Articles by Paul Fisher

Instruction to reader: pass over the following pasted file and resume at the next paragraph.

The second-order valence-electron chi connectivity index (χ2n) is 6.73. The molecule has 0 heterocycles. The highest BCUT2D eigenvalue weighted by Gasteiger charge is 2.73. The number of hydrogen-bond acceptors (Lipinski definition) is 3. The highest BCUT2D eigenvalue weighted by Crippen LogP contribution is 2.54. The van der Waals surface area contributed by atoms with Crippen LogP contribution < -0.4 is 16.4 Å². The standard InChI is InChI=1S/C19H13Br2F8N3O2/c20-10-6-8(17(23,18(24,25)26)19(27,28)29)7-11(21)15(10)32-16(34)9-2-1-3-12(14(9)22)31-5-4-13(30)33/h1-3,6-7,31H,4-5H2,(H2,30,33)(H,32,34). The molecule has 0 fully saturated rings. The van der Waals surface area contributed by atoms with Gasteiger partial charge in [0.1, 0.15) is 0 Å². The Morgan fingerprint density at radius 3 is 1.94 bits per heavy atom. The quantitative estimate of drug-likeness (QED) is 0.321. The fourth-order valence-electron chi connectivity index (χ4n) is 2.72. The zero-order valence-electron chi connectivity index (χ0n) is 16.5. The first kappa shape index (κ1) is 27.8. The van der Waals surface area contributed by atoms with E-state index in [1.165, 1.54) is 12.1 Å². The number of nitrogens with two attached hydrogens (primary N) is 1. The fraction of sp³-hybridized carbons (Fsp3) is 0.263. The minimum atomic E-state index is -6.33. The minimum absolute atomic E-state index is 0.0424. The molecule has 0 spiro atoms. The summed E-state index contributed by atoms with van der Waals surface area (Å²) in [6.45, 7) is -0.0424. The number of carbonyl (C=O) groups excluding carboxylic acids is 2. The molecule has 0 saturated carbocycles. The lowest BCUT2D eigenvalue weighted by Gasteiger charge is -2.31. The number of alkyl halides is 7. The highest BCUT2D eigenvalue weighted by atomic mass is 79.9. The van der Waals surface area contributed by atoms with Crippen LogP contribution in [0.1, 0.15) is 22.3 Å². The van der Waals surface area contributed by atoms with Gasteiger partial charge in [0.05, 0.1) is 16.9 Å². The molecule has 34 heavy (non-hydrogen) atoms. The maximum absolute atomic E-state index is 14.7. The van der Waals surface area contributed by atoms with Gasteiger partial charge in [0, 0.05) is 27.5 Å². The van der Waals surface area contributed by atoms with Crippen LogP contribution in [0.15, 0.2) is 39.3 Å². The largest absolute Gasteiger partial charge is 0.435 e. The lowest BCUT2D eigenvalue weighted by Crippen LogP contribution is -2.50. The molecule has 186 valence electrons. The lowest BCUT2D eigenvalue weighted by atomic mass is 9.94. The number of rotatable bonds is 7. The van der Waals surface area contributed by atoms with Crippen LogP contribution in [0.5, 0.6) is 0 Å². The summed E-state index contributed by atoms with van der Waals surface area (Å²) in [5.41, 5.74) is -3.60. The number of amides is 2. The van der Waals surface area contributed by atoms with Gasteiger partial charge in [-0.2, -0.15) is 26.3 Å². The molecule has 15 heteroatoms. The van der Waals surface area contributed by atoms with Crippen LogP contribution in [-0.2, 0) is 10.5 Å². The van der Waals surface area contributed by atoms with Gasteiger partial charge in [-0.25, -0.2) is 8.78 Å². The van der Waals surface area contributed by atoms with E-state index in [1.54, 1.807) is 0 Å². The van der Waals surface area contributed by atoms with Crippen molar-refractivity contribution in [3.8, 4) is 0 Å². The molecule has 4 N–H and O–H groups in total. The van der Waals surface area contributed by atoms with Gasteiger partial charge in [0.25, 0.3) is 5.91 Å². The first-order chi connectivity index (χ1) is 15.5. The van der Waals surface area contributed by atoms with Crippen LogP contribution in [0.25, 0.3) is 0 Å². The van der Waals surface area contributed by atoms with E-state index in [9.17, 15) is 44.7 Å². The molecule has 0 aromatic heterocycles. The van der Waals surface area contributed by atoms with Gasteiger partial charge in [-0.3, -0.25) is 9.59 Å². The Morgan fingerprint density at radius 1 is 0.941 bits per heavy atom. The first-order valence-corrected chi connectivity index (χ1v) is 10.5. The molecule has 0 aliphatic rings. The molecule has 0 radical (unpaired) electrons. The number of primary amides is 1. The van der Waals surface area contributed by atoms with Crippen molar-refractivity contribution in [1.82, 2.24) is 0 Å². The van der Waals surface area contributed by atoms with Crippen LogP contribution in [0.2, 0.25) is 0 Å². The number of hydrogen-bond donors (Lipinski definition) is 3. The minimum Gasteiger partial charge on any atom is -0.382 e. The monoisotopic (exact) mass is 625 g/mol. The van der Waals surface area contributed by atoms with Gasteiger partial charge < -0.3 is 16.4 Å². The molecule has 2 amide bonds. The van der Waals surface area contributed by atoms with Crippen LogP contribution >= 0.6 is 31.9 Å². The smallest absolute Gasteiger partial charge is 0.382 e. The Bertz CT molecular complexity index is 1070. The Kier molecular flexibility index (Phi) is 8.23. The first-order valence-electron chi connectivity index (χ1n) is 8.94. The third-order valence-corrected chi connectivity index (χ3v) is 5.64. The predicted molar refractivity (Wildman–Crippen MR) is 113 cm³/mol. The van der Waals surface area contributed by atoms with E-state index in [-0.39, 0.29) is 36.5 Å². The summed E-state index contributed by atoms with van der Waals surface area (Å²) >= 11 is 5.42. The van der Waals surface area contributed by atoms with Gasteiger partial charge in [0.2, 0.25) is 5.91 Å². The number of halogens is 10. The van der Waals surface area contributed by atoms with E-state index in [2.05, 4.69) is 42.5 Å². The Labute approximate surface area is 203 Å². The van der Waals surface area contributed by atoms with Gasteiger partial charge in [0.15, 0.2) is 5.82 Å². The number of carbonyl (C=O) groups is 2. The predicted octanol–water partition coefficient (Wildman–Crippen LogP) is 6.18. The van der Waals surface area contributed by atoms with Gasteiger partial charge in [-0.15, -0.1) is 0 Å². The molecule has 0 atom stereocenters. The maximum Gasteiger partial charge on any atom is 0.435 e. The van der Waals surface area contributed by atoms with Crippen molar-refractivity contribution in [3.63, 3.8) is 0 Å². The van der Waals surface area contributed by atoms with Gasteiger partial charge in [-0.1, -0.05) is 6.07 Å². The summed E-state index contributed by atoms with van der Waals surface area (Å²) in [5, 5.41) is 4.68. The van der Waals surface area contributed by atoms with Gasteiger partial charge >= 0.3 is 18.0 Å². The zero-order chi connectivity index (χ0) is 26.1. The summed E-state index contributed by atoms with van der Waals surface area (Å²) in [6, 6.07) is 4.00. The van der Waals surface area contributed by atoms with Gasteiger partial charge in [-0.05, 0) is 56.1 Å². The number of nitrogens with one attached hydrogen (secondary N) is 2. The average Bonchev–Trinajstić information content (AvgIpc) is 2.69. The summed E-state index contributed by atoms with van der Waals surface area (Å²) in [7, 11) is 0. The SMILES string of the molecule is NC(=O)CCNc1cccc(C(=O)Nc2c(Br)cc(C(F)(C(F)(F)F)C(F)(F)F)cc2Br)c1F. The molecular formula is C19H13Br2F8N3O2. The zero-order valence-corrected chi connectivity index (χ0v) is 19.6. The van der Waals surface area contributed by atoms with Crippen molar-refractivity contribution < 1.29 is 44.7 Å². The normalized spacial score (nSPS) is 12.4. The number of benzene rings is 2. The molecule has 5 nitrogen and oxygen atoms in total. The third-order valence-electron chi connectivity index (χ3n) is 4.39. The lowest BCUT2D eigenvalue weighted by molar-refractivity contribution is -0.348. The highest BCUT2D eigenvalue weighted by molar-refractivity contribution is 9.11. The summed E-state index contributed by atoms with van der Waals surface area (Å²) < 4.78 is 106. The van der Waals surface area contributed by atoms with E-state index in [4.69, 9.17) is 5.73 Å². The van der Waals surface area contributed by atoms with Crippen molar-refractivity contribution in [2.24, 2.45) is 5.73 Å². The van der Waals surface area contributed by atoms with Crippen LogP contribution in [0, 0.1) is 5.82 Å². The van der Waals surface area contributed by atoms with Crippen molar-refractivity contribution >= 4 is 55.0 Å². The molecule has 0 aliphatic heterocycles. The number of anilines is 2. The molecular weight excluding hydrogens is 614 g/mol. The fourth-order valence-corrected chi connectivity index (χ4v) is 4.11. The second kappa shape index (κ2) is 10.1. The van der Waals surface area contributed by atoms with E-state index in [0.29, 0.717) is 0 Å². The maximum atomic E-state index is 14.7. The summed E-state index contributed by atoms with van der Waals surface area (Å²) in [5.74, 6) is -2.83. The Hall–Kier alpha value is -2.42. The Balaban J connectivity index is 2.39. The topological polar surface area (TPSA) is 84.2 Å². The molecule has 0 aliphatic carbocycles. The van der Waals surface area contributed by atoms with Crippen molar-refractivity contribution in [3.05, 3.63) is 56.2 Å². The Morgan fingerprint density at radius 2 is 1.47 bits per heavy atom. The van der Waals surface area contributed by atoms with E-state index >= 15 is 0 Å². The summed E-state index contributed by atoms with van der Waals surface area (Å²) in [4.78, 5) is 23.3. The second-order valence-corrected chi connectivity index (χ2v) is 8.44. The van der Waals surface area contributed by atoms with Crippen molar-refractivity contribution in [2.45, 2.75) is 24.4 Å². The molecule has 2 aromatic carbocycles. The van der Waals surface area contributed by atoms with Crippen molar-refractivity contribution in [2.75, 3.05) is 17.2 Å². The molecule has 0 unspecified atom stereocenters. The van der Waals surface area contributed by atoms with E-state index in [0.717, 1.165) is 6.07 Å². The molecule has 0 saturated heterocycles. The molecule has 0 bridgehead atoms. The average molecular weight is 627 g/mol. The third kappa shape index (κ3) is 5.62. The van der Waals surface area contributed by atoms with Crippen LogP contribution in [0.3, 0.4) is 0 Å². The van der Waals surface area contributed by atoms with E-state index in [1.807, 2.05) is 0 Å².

Generally, the Less Than Load (LTL) industry is always looking to increase the amount of product shipped per truck. A lesser amount of product on a truck equates to a lower amount of billable product per trip. Raw Load Average (RLA) Raw Load Average (RLA) is the percentage of product on a truck – 100% is a completely full trailer. As the name implies, LTL averages less than 100%. In the fast- paced world of logistics, delivering millions of packages per day, than how do companies maximize the RLA? Most shipping managers are responsible for inspecting each trailer, before it leaves for several additional items. They make sure that the packages are secure and then evaluate whether the truck can handle any more inventory. There might be 200+ dock doors in a 400,000 sq. ft. facility and dozens of trucks waiting to leave and get on with their trips. At peak times, inspections will require several individuals running all over the facility. Less Than Load (LTL) Industry experts estimate that only about 80% of trucks are actually inspected Industry experts estimate that only about 80% of trucks are actually inspected. The missed trucks are now at risk for unsecured packages arriving damaged. More importantly, they are leaving 74% full. If the truck had waited another 30 minutes for inspection, they could have added another one skid of products to increase the load to 75%. That 1% difference does not sound like much. However, considering the volume of shipments that the top 10 LTL companies deliver, the 1% will amount to somewhere between US$ 6 million and US$ 12 million per year, which goes directly to the bottom line. Role of video security systems So, what is the role of security video systems here? Well most people say that security video does not have a real Return on Investment (ROI) in its traditional role. It’s hard to disagree. One exception might be when security companies have used video systems to reduce the number of guards. Using video, one guard can see as much as 3 or 4 guards could see in the past, without ever having to leave their post. This certainly reduces cost, but at the end of the day, guarding is still an overall cost to the bottom line. This case study will highlight how a couple of Salient’s very resourceful customers have transformed video into cash generating systems. Operational efficiency with video In the guarding scenario, video can put one person in several places at once. This operational efficiency can also be applied to how many people are needed to inspect trailers. But the ROI doesn’t come from removing a couple of salaries from the payroll. The real money comes into play because now inspecting 100% of the trailers leaving the dock are possible versus 80% and get that RLA up by 2 or 3%. Then, it’s about the big bucks. And that’s just the tip of the iceberg, when looking at the overall operational efficiencies available by utilizing video. Using video for misclassified products or shipment validation In logistics, there is a huge revenue miss every year when it comes to products being ‘accidentally’ misclassified In logistics, there is a huge revenue miss every year when it comes to products being ‘accidentally’ misclassified when shipped. All products being shipped have a classification, and each classification has a specific associated cost. These per-pound costs fluctuate based on the value of the product, required insurance, risk and other factors. An example would be a sporting goods manufacturer shipping ammunition and firearms, under the code for clothing. In this example, a 200-pound load would be billed at about US$ 100, when it should be billed at closer to US$ 300. Multiply this by hundreds of packages a day and the total of the missed revenue is astronomical. So how would a video surveillance system correct this problem? Certainly, security cameras cannot see though a box, but one would expect a box with 200 pounds of clothes to be a fairly large box. But if the box were full of firearms or ammunition, the video would reveal a much smaller box. This anomaly when noticed would prompt an operator to investigate the contents of the box and contact the manufacturer to rectify the billed amount. This process might seem a bit hypothetical, but already a current customer of Salient Systems is capturing over US$ 40 million a year with the right system components. Using video to reduce OSHA violations and false claims The logistics industry requires a tremendous amount of labor in order to operate. The more labor hours, the greater the propensity for on-the-job injuries, OSHA violations, insurance payouts, lawsuits and business interruption. False claims are also a consideration. Let’s look at some real-world examples of using video to reduce or eliminate these issues: OSHA reports that 5,250 workers died on the job in 2018 (3.5 per 100,000 full-time equivalent workers), on average, more than 100 a week or more than 14 deaths every day. The loss of an employee is one of the most emotionally devastating situations a business can encounter. There are several benefits of video that can increase safety. One result of a fatality is typically an OSHA investigation. An action item that could result from this investigation would be to increase security guards. This is a perpetual cost that could continue for several months to years. Video systems enhance guards’ efficiency Video systems have been shown to improve the efficiency of guards, allowing them to have eyes on multiple areas Video systems have been shown to improve the efficiency of guards, allowing them to have eyes on multiple areas at the same time. The systems can be coupled with the use of video analytics to alert guards to specific situations such as motion in areas that should be unoccupied or traffic proceeding in an unauthorized direction. In these ways, video systems can reduce the quantity of physical guards, thereby reducing the cost. One of Salient’s customers is saving almost US$ 20,000 per month with the reduction of two guards and it has OSHA’s approval. The end result is that the safety of the employees has been increased and operational cost is lowered by implementing technology. Inadvertently, this same type deployment at another facility helped mitigate a US$ 900,000 slip-and-fall lawsuit, which could have also been a possible cause for an OSHA investigation. Validation of safety policy Validation of safety policy can also be a drain on resources. Auditing seatbelt use for forklift drivers, pedestrians using appropriate marked walking paths, and proper social distancing in work spaces are a few examples among many. Assigning an individual to monitor this activity is costly and people typically obey the rules only when that individual is present. However, video can capture this information all the time without huge labor cost. This information can then be audited and used for education processes. OSHA statistics indicate that there are roughly 85 forklift fatalities and 34,900 serious injuries each year, with 42 percent of the forklift fatalities from the operator's being crushed by a tipping vehicle. The safest place for the driver to be is strapped. A facility that used video to audit seatbelt usage showed a 65% compliance rate. After the information was presented to the manager and employees, the next audit resulted in a jump to 87% compliance rate. In the event of an injury, this type of verifiable data can go a long way to prove that the employer is serious about employee safety and investing in ways to improve the safety culture within the company. Using video to increase sales LTL is a very competitive business and it is viewed primarily as a commodity type operation LTL is a very competitive business and it is viewed primarily as a commodity type operation. A few pennies per pound can typically sway a decision-maker. Already some great operational efficiencies and benefits from video to lower cost and to making LTL more competitive has been discussed. But these ideas still don’t move LTL out of the ‘dog-eat-dog race to the bottom on price’ world. Now, let’s look at how to use the implementation of these same video systems to provide value propositions and competitive advantages for customers. Many LTL customers have sensitive merchandise for which the safety and security of its delivery might outweigh cost differences. An example is freight regulated by government agencies, such as Drug Enforcement Agency (DEA), Alcohol, Tobacco and Firearms Agency (ATF), and Dept. of Energy (DOE). For example, the DEA reported ‘The overall trend of incidents of Controlled Prescription Drugs lost in transit increased in 2018 with the highest number since 2010.’ Extra layer of security And the ATF’s Interstate Theft Program states that ‘Under the program, hundreds of reports of thefts and losses from interstate shipments are received each year’. With statistics like these, customers in these categories have a heightened sense of vulnerability. Offering systems such as surveillance video can add that extra layer of security and added confidence. This is a marketable differentiator to help LTL companies set themselves apart from the traditional companies that only offer a lower cost. This, bundled with some of the other cost-saving measures outlined above, could be the icing on the cake needed for security departments to convince C-Level executives in their organization to invest in video.